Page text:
|Mercury treaty rises but weak emissions regime undercuts progress|
|Saturday, 19 January 2013 07:28|
Mercury treaty rises but weak emissions regime undercuts progress
[19 January 2013, Geneva]—After four years of deliberation, a new global regime rises today that will govern toxic mercury worldwide. The new treaty is a mixture of mandatory and voluntary elements intended to control the burgeoning global mercury crisis. While heading in the right direction, the Zero Mercury Working Group[i], expressed concerns about the treaty not reaching far enough nor fast enough to address the spiraling human health risks from mercury exposure.
“Adoption of a global legal agreement on mercury is a major accomplishment,” said Michael T. Bender, co-coordinator of the Zero Mercury Working Group. “Yet the instrument is hampered by weak controls on mercury emissions from major sources like coal-fired power plants.”
For instance, new facilities will not be required to have mercury pollution controls for 5 years after the treaty enters into force, with existing facilities given 10 years before they begin their control efforts.
Yet ZMWG says there are bright spots in the treaty. These include provisions to reduce trade, prohibit the primary mining of mercury, and phase out the toxic element in most products containing mercury, like thermometers, measuring devices and batteries.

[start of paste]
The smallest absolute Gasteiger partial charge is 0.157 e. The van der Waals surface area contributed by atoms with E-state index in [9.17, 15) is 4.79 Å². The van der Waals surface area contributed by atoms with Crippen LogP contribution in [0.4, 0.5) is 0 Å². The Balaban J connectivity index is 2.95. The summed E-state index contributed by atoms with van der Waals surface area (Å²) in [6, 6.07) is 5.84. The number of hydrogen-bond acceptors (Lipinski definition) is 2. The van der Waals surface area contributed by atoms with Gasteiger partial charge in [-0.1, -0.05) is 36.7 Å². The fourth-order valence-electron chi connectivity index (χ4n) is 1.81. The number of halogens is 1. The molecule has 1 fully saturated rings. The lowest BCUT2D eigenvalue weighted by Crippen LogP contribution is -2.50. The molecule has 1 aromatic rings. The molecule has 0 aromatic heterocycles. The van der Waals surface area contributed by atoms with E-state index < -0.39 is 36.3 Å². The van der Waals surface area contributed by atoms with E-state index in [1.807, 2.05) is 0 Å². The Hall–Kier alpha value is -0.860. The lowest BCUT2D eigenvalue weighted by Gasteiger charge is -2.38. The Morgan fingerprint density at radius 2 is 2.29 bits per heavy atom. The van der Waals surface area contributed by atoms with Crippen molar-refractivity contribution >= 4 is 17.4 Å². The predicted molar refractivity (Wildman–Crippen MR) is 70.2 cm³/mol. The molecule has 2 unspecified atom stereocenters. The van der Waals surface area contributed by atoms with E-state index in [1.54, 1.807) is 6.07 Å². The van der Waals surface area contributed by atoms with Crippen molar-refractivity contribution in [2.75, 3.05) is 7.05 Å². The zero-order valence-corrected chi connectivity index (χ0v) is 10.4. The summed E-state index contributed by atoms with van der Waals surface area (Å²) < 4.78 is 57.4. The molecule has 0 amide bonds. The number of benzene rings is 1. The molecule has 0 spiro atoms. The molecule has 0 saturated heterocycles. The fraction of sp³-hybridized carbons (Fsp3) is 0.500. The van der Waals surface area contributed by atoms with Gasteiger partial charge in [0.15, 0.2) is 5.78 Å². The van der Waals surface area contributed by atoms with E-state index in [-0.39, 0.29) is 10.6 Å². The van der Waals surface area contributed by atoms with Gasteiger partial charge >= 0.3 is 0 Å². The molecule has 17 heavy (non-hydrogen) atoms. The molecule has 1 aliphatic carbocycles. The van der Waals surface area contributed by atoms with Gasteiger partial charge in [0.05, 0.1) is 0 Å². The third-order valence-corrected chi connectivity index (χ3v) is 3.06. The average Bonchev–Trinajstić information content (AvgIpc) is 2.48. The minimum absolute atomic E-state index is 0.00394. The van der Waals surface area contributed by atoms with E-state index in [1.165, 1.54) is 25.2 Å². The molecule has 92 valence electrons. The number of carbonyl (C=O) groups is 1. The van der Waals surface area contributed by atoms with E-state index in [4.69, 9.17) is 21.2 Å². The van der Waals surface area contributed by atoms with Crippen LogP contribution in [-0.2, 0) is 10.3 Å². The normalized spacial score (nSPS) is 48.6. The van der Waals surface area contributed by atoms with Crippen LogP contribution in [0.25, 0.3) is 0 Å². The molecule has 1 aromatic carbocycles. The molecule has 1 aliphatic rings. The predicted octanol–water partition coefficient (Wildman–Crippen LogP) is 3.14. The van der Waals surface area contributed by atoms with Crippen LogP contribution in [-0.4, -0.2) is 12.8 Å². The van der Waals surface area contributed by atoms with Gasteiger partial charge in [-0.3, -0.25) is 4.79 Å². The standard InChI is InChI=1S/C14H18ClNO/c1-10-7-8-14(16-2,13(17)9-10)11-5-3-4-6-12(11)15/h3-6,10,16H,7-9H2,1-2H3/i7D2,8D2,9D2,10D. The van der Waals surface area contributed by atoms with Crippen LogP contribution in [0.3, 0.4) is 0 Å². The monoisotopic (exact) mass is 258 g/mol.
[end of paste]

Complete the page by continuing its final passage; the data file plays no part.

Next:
“Some of these steps were unthinkable just a couple of years ago. Now, alternatives exist for most all products containing mercury,” said Elena Lymberidi-Settimo, of European Environmental Bureau and co-coordinator of ZMWG. “The treaty sends the right market signal and will eventually lead to less exposures worldwide."
The treaty also addresses artisanal and small-scale gold mining (ASGM), which is both the largest intentional use of mercury globally, and is the largest emission source.
“While national action plans will foster reduced use of mercury in ASGM, the treaty fails to include a provision to require an eventual end to this polluting practice,” said Richard Gutierrez, Ban Toxics! Director from the Philippines. “With the current text, it seems that mercury use in ASGM may go on indefinitely.”
The Zero Mercury Working Group looks forward to treaty implementation, as the real challenge begins for the governments especially in developing and least developing states. The new mercury treaty, in spite its flaws, presents a real opportunity to work towards significant reduction of mercury globally.
[i] The Zero Mercury Working Group is an international coalition of over 100 public interest NGOs from more than 50 countries founded by the European Environmental Bureau and Mercury Policy Project, in 2005 to achieve ‘Zero’ emissions, demand and supply of mercury; www.zeromercury.org